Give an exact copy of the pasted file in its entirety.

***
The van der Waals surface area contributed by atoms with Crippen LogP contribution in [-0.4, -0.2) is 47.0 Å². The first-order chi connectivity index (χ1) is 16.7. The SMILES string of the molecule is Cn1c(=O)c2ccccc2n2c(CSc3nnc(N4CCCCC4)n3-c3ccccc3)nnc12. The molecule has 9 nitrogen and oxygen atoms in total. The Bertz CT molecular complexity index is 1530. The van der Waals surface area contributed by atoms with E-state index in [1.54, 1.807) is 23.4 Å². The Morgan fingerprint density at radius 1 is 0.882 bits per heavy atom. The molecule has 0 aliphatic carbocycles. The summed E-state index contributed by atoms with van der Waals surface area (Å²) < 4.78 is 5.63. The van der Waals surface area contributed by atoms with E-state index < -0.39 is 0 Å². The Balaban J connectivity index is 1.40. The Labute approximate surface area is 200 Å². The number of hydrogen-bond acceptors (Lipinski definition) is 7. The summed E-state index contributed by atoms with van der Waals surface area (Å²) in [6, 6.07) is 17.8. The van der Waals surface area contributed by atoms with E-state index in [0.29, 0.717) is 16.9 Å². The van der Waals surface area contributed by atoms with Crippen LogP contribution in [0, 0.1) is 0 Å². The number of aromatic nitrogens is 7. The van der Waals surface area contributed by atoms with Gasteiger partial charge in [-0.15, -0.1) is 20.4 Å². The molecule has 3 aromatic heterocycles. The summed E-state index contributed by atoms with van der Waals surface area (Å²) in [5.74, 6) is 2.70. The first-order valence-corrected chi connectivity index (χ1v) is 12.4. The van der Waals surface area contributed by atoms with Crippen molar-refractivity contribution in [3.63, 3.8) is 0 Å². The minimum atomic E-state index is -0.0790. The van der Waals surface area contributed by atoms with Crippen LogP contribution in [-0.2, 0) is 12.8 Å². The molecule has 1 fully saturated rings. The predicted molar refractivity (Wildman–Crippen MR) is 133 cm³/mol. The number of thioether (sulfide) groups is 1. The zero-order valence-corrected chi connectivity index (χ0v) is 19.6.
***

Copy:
The van der Waals surface area contributed by atoms with Crippen LogP contribution in [-0.4, -0.2) is 47.0 Å². The first-order chi connectivity index (χ1) is 16.7. The SMILES string of the molecule is Cn1c(=O)c2ccccc2n2c(CSc3nnc(N4CCCCC4)n3-c3ccccc3)nnc12. The molecule has 9 nitrogen and oxygen atoms in total. The Bertz CT molecular complexity index is 1530. The van der Waals surface area contributed by atoms with E-state index in [1.54, 1.807) is 23.4 Å². The Morgan fingerprint density at radius 1 is 0.882 bits per heavy atom. The molecule has 0 aliphatic carbocycles. The summed E-state index contributed by atoms with van der Waals surface area (Å²) < 4.78 is 5.63. The van der Waals surface area contributed by atoms with E-state index < -0.39 is 0 Å². The Balaban J connectivity index is 1.40. The Labute approximate surface area is 200 Å². The number of hydrogen-bond acceptors (Lipinski definition) is 7. The summed E-state index contributed by atoms with van der Waals surface area (Å²) in [6, 6.07) is 17.8. The van der Waals surface area contributed by atoms with E-state index in [0.29, 0.717) is 16.9 Å². The van der Waals surface area contributed by atoms with Crippen LogP contribution in [0, 0.1) is 0 Å². The number of aromatic nitrogens is 7. The van der Waals surface area contributed by atoms with Gasteiger partial charge in [-0.15, -0.1) is 20.4 Å². The molecule has 3 aromatic heterocycles. The summed E-state index contributed by atoms with van der Waals surface area (Å²) in [5.74, 6) is 2.70. The first-order valence-corrected chi connectivity index (χ1v) is 12.4. The van der Waals surface area contributed by atoms with Crippen molar-refractivity contribution in [3.63, 3.8) is 0 Å². The minimum atomic E-state index is -0.0790. The van der Waals surface area contributed by atoms with Crippen LogP contribution in [-0.2, 0) is 12.8 Å². The molecule has 1 fully saturated rings. The predicted molar refractivity (Wildman–Crippen MR) is 133 cm³/mol. The number of thioether (sulfide) groups is 1. The zero-order valence-corrected chi connectivity index (χ0v) is 19.6.